Being in or near water is something that greatly enhances our well being. A lot of my clients are people who are looking for ongoing training, and for them, I’m like a golf or a tennis pro, helping them improve, or possibly train for competition.

I’m also part therapist. Whether clients are with me for years, or just want to try surfing once, surfing is a kind of moving meditation. People can step into the water and let go and unplug. You have to pay attention in the moment—you can’t think about a million things. You’re out of your head, and in your body.

In surfing, you’re going to get overrun, caught and tumbled. That’s going to happen. The question is how you’re going to respond. Lessons learned surfing can translate into work, into how you deal with intense pressure from a deadline and emotion from coworkers. It’s a way to learn to just dive under whatever is coming at you, like a wave, and be calm while it tumbles you.

Do you need to be a strong swimmer to learn to surf?

I’ve had clients who are extremely strong swimmers and they can paddle all day, but they still need to work on technique and timing of catching waves and getting up. It helps [to be a strong swimmer], but it isn’t necessary, and strengthening your body for the paddling part is something that you can focus on during the week, with swimming and weight training.

How long does it take to get good?

The learning curve in surfing is very long. You can enjoy surfing at any level, but I’d say you need to go once a week, minimum, to progress consistently. Accumulating 100 hours of water time in a year is a good threshold for becoming a novice surfer. Surfing is ultimately a lifestyle, and the journey is quite an enjoyable one at any level.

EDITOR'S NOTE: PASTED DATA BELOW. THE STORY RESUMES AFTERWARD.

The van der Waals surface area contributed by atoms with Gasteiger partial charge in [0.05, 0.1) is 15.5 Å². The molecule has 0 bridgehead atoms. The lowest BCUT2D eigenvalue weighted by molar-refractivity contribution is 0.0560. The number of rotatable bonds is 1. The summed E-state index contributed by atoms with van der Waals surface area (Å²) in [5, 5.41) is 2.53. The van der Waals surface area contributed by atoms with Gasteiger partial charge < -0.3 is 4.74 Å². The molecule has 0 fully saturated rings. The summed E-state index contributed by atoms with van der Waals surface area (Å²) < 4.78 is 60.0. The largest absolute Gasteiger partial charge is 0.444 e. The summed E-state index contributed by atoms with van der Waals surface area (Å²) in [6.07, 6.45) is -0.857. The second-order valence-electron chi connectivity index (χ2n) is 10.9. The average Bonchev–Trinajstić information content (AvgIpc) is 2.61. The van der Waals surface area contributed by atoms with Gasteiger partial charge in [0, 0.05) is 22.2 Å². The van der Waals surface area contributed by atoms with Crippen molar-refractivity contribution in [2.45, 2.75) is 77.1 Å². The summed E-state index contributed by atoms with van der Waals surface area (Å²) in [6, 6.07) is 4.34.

Surfers have a reputation for not liking outsiders crowding their waves.  Do newcomers to the sport need to be aware of this?

In my 30 years of surfing, the culture has definitely changed a lot. I grew up in the valley and came over here in the early 80s, and I was very aware of the pecking order.

Now, intimidation of outsiders is no longer as prevalent. Still, you definitely have to strive to be respectful. When the waves are good, you will have more experienced surfers in the water, and as a result more expectation for good etiquette. With a wide range of skill level and experience out there, people do end up running into each other. If you start from a mindset of, “how are my actions-decisions impacting others?” you will usually do fine.

What about sharks?

(Laughs) Sharks are not something to be overly worried about. Just to keep things in perspective, humans kill over 100 million sharks per year. There are great whites in the bay, but I haven’t seen them in the areas where I teach.

The more that people are recreating in wild environments, the more they’re going to come up against nature. You’re vulnerable as a human being, accepting that and moving forward is something that surfers have to work on.